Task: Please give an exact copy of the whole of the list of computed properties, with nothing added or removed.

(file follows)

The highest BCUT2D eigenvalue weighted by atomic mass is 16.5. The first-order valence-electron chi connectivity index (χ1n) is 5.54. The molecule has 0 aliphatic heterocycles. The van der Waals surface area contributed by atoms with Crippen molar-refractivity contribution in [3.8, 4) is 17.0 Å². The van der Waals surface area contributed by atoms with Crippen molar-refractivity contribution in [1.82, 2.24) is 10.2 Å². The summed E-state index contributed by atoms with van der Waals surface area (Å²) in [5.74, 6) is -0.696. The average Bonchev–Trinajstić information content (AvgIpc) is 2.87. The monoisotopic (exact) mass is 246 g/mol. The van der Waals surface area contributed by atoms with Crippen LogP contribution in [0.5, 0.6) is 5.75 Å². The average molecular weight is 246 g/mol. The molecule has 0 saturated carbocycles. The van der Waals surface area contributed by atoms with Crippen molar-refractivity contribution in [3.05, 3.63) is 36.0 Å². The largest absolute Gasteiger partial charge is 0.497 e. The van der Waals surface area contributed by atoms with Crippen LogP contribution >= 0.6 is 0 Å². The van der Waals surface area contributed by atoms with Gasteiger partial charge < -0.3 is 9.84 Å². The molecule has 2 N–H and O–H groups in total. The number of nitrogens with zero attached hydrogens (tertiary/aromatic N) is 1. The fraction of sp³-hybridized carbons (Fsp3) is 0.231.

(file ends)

The highest BCUT2D eigenvalue weighted by atomic mass is 16.5. The first-order valence-electron chi connectivity index (χ1n) is 5.54. The molecule has 0 aliphatic heterocycles. The van der Waals surface area contributed by atoms with Crippen molar-refractivity contribution in [3.8, 4) is 17.0 Å². The van der Waals surface area contributed by atoms with Crippen molar-refractivity contribution in [1.82, 2.24) is 10.2 Å². The summed E-state index contributed by atoms with van der Waals surface area (Å²) in [5.74, 6) is -0.696. The average Bonchev–Trinajstić information content (AvgIpc) is 2.87. The monoisotopic (exact) mass is 246 g/mol. The van der Waals surface area contributed by atoms with Crippen LogP contribution in [0.5, 0.6) is 5.75 Å². The average molecular weight is 246 g/mol. The molecule has 0 saturated carbocycles. The van der Waals surface area contributed by atoms with Crippen molar-refractivity contribution in [3.05, 3.63) is 36.0 Å². The largest absolute Gasteiger partial charge is 0.497 e. The van der Waals surface area contributed by atoms with Crippen LogP contribution >= 0.6 is 0 Å². The van der Waals surface area contributed by atoms with Gasteiger partial charge < -0.3 is 9.84 Å². The molecule has 2 N–H and O–H groups in total. The number of nitrogens with zero attached hydrogens (tertiary/aromatic N) is 1. The fraction of sp³-hybridized carbons (Fsp3) is 0.231.